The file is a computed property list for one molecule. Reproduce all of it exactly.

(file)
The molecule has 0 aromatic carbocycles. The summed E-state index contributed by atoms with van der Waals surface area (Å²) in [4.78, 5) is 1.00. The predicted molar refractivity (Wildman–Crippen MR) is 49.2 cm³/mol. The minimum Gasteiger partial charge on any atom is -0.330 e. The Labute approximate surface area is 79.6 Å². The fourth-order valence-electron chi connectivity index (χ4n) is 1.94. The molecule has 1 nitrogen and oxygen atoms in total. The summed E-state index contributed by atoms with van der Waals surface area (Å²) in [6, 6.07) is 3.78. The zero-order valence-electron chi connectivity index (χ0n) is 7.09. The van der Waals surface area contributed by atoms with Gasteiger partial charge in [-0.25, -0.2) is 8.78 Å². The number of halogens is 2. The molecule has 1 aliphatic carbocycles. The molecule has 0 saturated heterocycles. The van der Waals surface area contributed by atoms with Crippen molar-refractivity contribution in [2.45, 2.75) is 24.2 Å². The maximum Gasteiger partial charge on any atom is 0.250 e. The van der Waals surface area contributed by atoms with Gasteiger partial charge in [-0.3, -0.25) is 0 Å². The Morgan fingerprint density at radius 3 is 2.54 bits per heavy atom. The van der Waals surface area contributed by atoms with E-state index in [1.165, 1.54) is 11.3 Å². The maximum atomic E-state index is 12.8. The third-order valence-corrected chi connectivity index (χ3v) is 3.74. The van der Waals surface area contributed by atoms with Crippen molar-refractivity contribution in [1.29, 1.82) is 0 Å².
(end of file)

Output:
The molecule has 0 aromatic carbocycles. The summed E-state index contributed by atoms with van der Waals surface area (Å²) in [4.78, 5) is 1.00. The predicted molar refractivity (Wildman–Crippen MR) is 49.2 cm³/mol. The minimum Gasteiger partial charge on any atom is -0.330 e. The Labute approximate surface area is 79.6 Å². The fourth-order valence-electron chi connectivity index (χ4n) is 1.94. The molecule has 1 nitrogen and oxygen atoms in total. The summed E-state index contributed by atoms with van der Waals surface area (Å²) in [6, 6.07) is 3.78. The zero-order valence-electron chi connectivity index (χ0n) is 7.09. The van der Waals surface area contributed by atoms with Gasteiger partial charge in [-0.25, -0.2) is 8.78 Å². The number of halogens is 2. The molecule has 1 aliphatic carbocycles. The molecule has 0 saturated heterocycles. The van der Waals surface area contributed by atoms with Crippen molar-refractivity contribution in [2.45, 2.75) is 24.2 Å². The maximum Gasteiger partial charge on any atom is 0.250 e. The van der Waals surface area contributed by atoms with Gasteiger partial charge in [-0.3, -0.25) is 0 Å². The Morgan fingerprint density at radius 3 is 2.54 bits per heavy atom. The van der Waals surface area contributed by atoms with E-state index in [1.165, 1.54) is 11.3 Å². The maximum atomic E-state index is 12.8. The third-order valence-corrected chi connectivity index (χ3v) is 3.74. The van der Waals surface area contributed by atoms with Crippen molar-refractivity contribution in [1.29, 1.82) is 0 Å².